Tool Recommendation & Bonus Interview – Tangorin

Putting the tango in tangorin.

Tangorin is an online Japanese dictionary that I came across purely by chance. It bases standard results on a dictionary definition, a few example sentences with furigana, and a kanji breakdown. If you want to be specific, you can have it give you a very extensive list of examples as your results, kanji-related results only, etc. Where this flexibility really shines is how with the click of a button, you can send any item to a personalized list for later study. No copying and pasting needed here! What I do is collect examples and other information over time, then use Send To Kindle to read it later. (The furigana doesn’t seem to take effect on that list, so instead I apply Furigana Injector.) It can also be used in Learning With Texts as a dictionary option, so it makes for a very welcome addition to my resources!

As a special bonus, Gregory Bober, the creator of Tangorin, has graciously answered a few questions about the project! Here’s what he had to say:

What prompted you to start Tangorin?

I was a Japanese language student at University of Warsaw working
part-time as a web developer. I used different online dictionaries for
hours on a daily basis and simply wasn’t satisfied with the overall
functionality. I discovered the WWWJDIC project and created my own
interface to the freely available dictionary files. It’s been five
years since I registered “” and made it public. Tangorin
is where my interest in Japanese meets my passion for programming.

I’ve noticed the site pulls information from a number of sources such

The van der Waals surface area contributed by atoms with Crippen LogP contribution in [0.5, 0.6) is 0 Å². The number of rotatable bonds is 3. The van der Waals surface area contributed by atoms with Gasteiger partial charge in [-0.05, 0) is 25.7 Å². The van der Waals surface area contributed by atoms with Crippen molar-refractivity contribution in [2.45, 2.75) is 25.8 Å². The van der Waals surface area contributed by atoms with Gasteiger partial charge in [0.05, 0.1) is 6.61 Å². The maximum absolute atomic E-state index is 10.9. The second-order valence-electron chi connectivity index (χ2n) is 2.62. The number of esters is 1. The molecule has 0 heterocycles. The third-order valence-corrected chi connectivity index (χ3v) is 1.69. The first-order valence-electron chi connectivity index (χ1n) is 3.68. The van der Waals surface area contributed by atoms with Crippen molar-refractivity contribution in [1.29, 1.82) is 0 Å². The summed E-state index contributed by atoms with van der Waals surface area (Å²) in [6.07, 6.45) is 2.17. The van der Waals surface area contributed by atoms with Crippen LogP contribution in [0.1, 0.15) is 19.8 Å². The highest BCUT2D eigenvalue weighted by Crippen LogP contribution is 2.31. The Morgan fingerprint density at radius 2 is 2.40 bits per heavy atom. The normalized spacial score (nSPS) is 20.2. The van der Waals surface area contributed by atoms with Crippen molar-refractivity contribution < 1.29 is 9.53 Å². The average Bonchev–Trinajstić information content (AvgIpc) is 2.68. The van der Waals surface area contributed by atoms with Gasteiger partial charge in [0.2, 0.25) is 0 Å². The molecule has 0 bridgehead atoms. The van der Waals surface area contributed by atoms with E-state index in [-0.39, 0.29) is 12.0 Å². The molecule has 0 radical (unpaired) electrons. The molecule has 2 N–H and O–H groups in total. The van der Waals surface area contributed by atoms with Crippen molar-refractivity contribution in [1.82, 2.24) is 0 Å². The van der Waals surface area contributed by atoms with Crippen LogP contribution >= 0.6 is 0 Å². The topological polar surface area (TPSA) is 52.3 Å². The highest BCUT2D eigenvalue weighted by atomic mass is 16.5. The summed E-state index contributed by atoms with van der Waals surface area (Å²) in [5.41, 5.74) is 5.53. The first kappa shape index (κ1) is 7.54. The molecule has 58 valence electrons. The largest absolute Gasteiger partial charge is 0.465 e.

as Tatoeba and JMdict. How did you come to collaborate with these
other projects?

There are many great open projects such as the Electronic Dictionary
Research and Development Group (home of JMdict), Tatoeba (example
sentences), or KanjiVG (stroke order diagrams). They maintain and
distribute raw data files for everyone to use in their own work. These
are all community driven projects. My “job” is to make that data
available to the users in the most convenient format.

What features can users hope to see in the future?

I plan on combining data from the Japanese WordNet to provide a
thesaurus-like functionality. I have a working prototype of a
translation tool based on Wikipedia that simply displays article
titles in selected languages. It’s surprisingly useful. How many times
have you looked up an article on Wikipedia and then clicked on
available translations to see what’s it called in another language?
This feature will save you few clicks. Apart from that I hope to
improve the Vocabulary section to include a spaced repetition system
for flashcards and printable practice sheets for kanji.

How can users contribute to Tangorin?

The best way would be to contribute directly to the projects Tangorin
is based on, such as the WWWJDIC, Tatoeba and KanjiVG. There are many
ways to do that. Submitting new entries, reporting inaccurate ones, or
simply by donating.

Do you have any advice for readers learning Japanese?

Nobody, especially not the Japanese, expect you to speak perfect
Japanese. Especially when you’re just starting to learn. Don’t be
afraid to make mistakes when you speak. If the person you’re talking
to gets what you wanted to say, they won’t mind a couple of grammar
mistakes. Your goal should be to communicate and not speak perfect
Japanese. That’s something I wish someone told me more often when I
was beginning.

7 Responses to “The Working Person’s Japanese Studies”
  1. Daniru says:

    Hey Delenir.

    Long time reader and fan of your posts (and the rest of the gang’s). Was just wondering, in regards to changing computer OS language to Japanese, do you think it can still be useful for someone at the lower levels?

    I’d say i’m a lower intermediate at the moment. Just about to wrap up step 3 of core2k and have another 100 varied sentences in my personal deck so have some vocab down. Have done rtk as well.

    Just a little worried about being overwhelmed and unable to use my PC as comfortably as normal. My iPod touch and android phone are in Japanese already but PC just seems like a big jump.